This article was edited and originally published by GAR.
A decade ago, the palm oil industry faced challenges on deforestation. Today, labour has been brought into similar light for the industry as non-governmental organisations (NGOs) report widespread abuses of human rights in palm oil plantations. The fundamental question is: How ready is the agriculture sector to ensure fair labour practices within rural employment to secure a sustainable workforce?
How ready is GAR?
Through extensive consultation with labour unions and representatives from each region’s Ministry of Manpower in Indonesia, GAR Social and Environmental Policy (GSEP) reflects labour requirements in the palm oil industry. Commitments to responsible employment include:
- Prohibition of charging recruitment fees and ethical recruitment
- No child labour
- All plantation workers’ children have access to education provided by GAR
- No forced labour or bonded labour
- Comply to paying employees minimum wages equal to or exceeding the legal minimum wage
- Comply to legal requirements on working hours
- All overtime is voluntary and compensated
- Freedom of association and collective bargaining
- Proper Occupational Health and Safety implementation within management units
GAR employs the UN Guiding Principles on Business and Human Rights for the GSEP section on ‘Respecting Human Rights’, upholding the United Nations Declaration of Human Rights for all workers, contractors, indigenous people and local communities in all company operations. What this means is that GAR has put in place:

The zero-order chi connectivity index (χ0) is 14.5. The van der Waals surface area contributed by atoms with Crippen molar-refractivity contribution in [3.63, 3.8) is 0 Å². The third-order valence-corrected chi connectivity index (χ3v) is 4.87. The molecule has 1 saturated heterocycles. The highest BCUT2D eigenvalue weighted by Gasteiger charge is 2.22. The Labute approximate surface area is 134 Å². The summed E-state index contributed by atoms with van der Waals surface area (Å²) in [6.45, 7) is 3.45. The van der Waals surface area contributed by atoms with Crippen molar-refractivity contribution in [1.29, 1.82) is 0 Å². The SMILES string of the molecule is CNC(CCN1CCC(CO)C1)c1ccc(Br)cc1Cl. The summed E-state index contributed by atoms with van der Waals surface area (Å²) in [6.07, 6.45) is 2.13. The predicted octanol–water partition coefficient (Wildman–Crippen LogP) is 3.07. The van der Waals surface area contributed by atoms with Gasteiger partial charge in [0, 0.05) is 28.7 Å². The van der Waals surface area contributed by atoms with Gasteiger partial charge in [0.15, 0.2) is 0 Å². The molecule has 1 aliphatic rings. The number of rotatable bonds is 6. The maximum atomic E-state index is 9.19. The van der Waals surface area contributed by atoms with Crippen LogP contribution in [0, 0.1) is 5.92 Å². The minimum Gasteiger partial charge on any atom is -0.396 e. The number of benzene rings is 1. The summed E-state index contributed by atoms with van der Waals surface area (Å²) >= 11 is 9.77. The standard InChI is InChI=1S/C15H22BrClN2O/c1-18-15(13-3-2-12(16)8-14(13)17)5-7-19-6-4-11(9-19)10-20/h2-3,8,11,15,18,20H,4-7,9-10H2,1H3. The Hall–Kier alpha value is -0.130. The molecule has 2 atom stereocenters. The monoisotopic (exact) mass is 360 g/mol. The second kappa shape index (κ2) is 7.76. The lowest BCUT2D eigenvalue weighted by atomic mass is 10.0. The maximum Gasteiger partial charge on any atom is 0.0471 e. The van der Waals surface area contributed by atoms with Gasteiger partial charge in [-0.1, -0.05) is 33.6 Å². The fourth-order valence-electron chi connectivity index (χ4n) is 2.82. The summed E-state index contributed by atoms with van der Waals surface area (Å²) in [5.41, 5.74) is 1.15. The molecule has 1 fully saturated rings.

(a) A policy commitment to meet responsibility to respect human rights;
(b) A human rights due diligence process to identify, prevent, mitigate and account for how GAR has addressed impacts on human rights;
(c) Processes to enable the remediation of any adverse human rights impacts caused or to which GAR contributed.
Sustainable Workforce: Industry wide challenges & concerted effort
The company wants to change the notion that the agriculture sector faces the highest risks in the area of labour exploitation. To reduce workers’ exposure to chemicals, they have stopped using the herbicide paraquat, and ensure Personal Protective Equipment (PPE) is provided to all employees. With regard to food security, at some of GAR estates, staples such as rice as an additional benefit are also provided to workers. As a further step, an Alternative Livelihood Programme is in place to teach employees to farm other kinds of products. This helps them achieve greater food security, reduce household expenditures and increase income by selling surplus stocks.
There are definitely sector-wide challenges in the palm oil industry in relation to labour, and GAR is taking a collaborative multi-stakeholder approach to address these issues. One example is their work with Neste and Business for Social Responsibility (BSR) to conduct an assessment of labour management systems and practices. The goal is to highlight areas where current management systems and tools can be strengthened or improved to ensure good implementation of GSEP, as well as fulfilment of international stakeholder expectations on labour-related issues in the palm oil industry.
One of the biggest challenges in dealing with labour issues is ensuring third party suppliers and independent smallholders are aligned to our practices. GAR is tackling this by using existing engagements with them on traceability to plantation implementation, and adding on the topic of human rights assessment.
Echoing the ability of the palm oil industry to deal with deforestation through the Roundtable on Sustainable Palm Oil (RSPO), High Conservation Value (HCV) and High Carbon Stock (HCS) assessments, I believe that GAR can tackle this issue of human resources and labour proactively and responsibly, in order to give confidence to their stakeholders.